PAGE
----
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I used photoshops cs6 3d extrusion on a path I created with angled lines and the paths are jagged / pixelated. Is there a fix for this that anyone knows of? See the issue here:

enter image description here

pixlated 3d arrow

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2 Answers

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Based on the image I would say that you need to render it. The preview in 3D is quite crude.

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O woah. Thanks. I totally missed that step. Still jagged in places in places but I'll play with it some more. –  captainill Sep 9 '12 at 21:17
    
When I "edit source" and drag the paths part shape turns a gray color like the texture isn't being correctly matched to the new shape size. Is this something I should post as a new question? –  captainill Sep 9 '12 at 21:39
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It's probably better to scale the 3D shape than resize the source vector, but it's hard to tell from the description. Probably merits a new question with more detailed information. Don't forget to accept this answer so the question is marked as answered. –  Alan Gilbertson Sep 9 '12 at 22:06
    
@captainill: Please post a separate question on the topic of texture not aligned when editing source in Photoshop 3D and I'll provide details. –  Kevin Bomberry Sep 10 '12 at 2:42
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There are two things to consider when creating 3D in Photoshop CS 6 Extended.

First, as Alan stated, (for best results) you'll need to Render your scene. Think of this as the final step before saving for web/or use. I like to do renderings intermittently to see how things look like lights, shadows, reflections, etc...

TIP: You can use the Marquee/Select tool to select an area of the 3D Layer in Photoshop and just render out that section—much faster then rendering out the whole scene.

Second, document resolution plays an important part of creating 3D Extrusions. That is to say, the larger the document/shape the better the resolution of the 3D object being created.

TIP: Start with a document size that is 2-4-10x larger than your "final" size you'll be using. Create your outline, vector, shape, text, etc... and then create a new 3D Extrusion. Once you have your shape, use Image Size and make the document the size you want to use. This will make the canvas smaller, but will keep the high-resolution 3D mesh/object you created.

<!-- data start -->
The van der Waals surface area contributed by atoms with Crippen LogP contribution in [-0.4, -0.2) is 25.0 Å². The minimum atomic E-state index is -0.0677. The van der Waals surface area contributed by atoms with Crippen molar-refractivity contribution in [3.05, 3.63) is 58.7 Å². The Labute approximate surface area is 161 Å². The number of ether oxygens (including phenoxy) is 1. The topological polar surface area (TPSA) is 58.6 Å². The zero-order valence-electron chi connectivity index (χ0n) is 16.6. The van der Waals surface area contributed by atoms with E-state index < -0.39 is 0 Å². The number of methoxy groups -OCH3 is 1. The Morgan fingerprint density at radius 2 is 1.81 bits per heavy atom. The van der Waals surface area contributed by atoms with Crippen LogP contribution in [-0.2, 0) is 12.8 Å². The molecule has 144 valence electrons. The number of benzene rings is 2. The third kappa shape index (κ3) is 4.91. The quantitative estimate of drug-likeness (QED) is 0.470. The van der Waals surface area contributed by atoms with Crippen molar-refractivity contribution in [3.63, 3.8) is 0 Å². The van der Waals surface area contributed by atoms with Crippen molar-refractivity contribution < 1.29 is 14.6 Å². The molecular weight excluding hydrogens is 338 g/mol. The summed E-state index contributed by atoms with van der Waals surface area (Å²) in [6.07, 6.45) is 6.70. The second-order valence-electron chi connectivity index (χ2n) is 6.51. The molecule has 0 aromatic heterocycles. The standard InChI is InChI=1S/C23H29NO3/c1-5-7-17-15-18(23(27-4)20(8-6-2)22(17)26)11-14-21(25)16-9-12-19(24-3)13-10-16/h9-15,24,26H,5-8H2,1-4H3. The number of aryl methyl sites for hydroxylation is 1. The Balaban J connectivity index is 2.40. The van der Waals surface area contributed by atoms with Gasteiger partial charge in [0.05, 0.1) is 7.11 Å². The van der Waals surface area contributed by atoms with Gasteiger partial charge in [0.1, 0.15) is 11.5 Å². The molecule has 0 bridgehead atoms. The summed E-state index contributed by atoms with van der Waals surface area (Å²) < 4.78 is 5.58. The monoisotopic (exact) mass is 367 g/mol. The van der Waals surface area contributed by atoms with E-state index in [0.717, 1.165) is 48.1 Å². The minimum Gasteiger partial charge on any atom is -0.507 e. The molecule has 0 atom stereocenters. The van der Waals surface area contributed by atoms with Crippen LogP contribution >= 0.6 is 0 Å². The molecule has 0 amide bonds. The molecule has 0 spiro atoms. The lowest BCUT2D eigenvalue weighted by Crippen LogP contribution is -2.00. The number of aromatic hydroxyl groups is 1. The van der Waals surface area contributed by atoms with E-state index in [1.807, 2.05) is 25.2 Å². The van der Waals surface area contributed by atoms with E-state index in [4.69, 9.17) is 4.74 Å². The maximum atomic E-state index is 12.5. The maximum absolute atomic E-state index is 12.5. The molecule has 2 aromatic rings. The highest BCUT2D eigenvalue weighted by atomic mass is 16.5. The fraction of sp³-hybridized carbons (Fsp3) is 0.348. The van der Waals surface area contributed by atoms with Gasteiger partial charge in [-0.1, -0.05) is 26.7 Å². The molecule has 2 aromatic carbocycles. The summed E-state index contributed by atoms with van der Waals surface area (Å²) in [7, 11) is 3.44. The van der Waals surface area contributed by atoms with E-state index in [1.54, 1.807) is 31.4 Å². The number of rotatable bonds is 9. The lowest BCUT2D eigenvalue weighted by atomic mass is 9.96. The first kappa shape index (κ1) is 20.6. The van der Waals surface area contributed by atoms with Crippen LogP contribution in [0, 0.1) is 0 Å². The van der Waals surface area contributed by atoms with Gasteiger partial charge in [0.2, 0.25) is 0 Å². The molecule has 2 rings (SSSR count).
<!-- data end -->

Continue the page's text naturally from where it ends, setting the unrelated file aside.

Note: I would also suggest that you consider adding a small bevel to the front of the extrusion, as in the real wold, nothing has infinitely sharp corners (which is what most 3D apps created, even Photoshop). You can add a contour to the bevel if you'd like it to be a smoother transition from the extrusion side to the font face. (You can do it for the back face as well.) Adding the bevel to the edge of the text/shape/3D Extrusion will also allow the bevel edge to pick up any highlights from light sources in your 3D scene.

Also, if you're new to 3D in Photoshop check out the Photoshop.com 3D page. http://www.photoshop.com/products/photoshop/3d

It has materials, IBLs, Stages and other content you can download as well as a link to Photoshop Dimensions, the Magazine of 3D in Photoshop—the fist issue is free and provides an overview of 3D in Photoshop CS 6 Extended.

I hope this helps. Cheers!

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Thanks For the detailed response. Very helpful. –  captainill Sep 10 '12 at 4:56
    
Great stuff, Kevin. +1 for the extra tips and link. Welcome and thank you! –  Alan Gilbertson Sep 10 '12 at 18:05
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